“He hesitated a little when he jumped into the lake and tried to walk on water. But anyone would have done that … Jesus had asked him to come to Him … so at least he did show real Faith by jumping into the water … but his Faith faltered … understandable really!

“And that’s when St Peter sat a little forward in the armchair and calmly said to me … ‘Quite the diplomat aren’t you Ignatius?’ I remember distinctly those words … and they were not said in a complimentary way either … He asked me to go on … what did I really and honestly think of him …

“So I swallowed hard Donald … I knew what he wanted me to say but I was too scared to say it. He nodded gently to encourage me …

“And very quietly I mumbled that he had denied Christ three times …

“He looked me straight in the eye and all gentleness seemed to have gone from his face. He waved his hand gently at me, still holding a half-eaten chocolate biscuit, as if to reprimand me … you know, as we do with our finger when we point at a little child, and then he said ‘After over two thousand years you people still hold that against me! And you call yourselves forgiving Christians … The Lord Himself forgave me with His knowledgeable look full of love and pity for me. But you Christians still bring this matter up …

“And it’s the same with Thomas … Whenever I meet him he says that the only thing that people remember about him is his doubting, and they can’t relate anything else he did after that.

“Well let me tell you something clever Ignatius that you are’ … That’s what St Peter called me, Donald. ‘Clever Ignatius that you are …

“Let me tell you something … Have you ever considered what would have happened if I did not deny our Lord? I would have most probably been taken by the crowd and hung from the nearest tree …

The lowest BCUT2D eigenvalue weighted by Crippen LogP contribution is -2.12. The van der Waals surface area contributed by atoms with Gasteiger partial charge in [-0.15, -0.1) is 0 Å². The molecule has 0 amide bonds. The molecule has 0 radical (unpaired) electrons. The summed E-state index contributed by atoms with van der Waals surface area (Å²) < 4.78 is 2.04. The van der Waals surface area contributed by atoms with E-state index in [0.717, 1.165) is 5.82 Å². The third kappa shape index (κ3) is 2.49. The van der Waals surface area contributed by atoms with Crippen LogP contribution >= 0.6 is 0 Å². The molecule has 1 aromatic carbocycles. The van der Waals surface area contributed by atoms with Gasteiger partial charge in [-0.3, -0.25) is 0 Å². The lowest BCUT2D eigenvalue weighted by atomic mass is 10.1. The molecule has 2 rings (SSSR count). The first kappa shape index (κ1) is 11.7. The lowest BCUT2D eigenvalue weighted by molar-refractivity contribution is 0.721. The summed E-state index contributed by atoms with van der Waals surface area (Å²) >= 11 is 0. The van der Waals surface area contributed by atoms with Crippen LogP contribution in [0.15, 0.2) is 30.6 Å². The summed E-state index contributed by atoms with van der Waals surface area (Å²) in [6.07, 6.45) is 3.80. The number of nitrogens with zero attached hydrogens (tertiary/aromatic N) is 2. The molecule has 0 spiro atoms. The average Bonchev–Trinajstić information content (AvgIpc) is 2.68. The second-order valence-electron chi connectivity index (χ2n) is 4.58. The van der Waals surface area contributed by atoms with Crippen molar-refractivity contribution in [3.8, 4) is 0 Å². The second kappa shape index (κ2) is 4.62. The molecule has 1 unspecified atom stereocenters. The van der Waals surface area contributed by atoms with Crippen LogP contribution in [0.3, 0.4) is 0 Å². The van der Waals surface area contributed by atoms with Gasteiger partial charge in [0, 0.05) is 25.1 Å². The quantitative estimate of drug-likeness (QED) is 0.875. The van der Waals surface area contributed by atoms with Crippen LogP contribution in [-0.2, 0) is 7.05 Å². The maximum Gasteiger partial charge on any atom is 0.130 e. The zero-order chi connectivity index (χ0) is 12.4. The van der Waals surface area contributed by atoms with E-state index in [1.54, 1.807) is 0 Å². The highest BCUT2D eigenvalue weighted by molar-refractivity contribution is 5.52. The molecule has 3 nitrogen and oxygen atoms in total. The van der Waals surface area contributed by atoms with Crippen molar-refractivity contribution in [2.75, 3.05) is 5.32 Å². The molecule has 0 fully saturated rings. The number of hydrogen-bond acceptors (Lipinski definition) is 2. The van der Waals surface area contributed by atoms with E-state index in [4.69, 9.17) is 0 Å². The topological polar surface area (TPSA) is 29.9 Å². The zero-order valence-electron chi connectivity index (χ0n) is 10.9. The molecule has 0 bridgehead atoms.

“They were horrible they were … and angry and wild. Those same people who pretended to love Him, whom He had healed and taught over the years suddenly became very wild. They became angry, almost feral … And of course I was scared. They were probably scared too, you know. They had to act this way because acting any differently would have resulted in them being hanged too!

“And by denying Christ, the Son of our God, I unwittingly set in course the chain of events which followed. Jesus knew exactly why I had to deny Him at the time of His capture.

“After His Resurrection, when He appeared to us on the shore of the lake as we were fishing; it was the third time Jesus appeared to us after He was raised from death … We had just eaten together, and Jesus asked me three times if I loved Him. And every time I said yes He asked me to take care of His lambs and His sheep!’ ”

After a short silence Father Donald asked “What happened then Ignatius? When St Peter told you that?”

Father Ignatius replied.

“Well, he finished eating his biscuit and then he asked me whether I thought I had done a good job of looking after Our Lord’s lambs and sheep …

“Before I could answer … I just woke up!”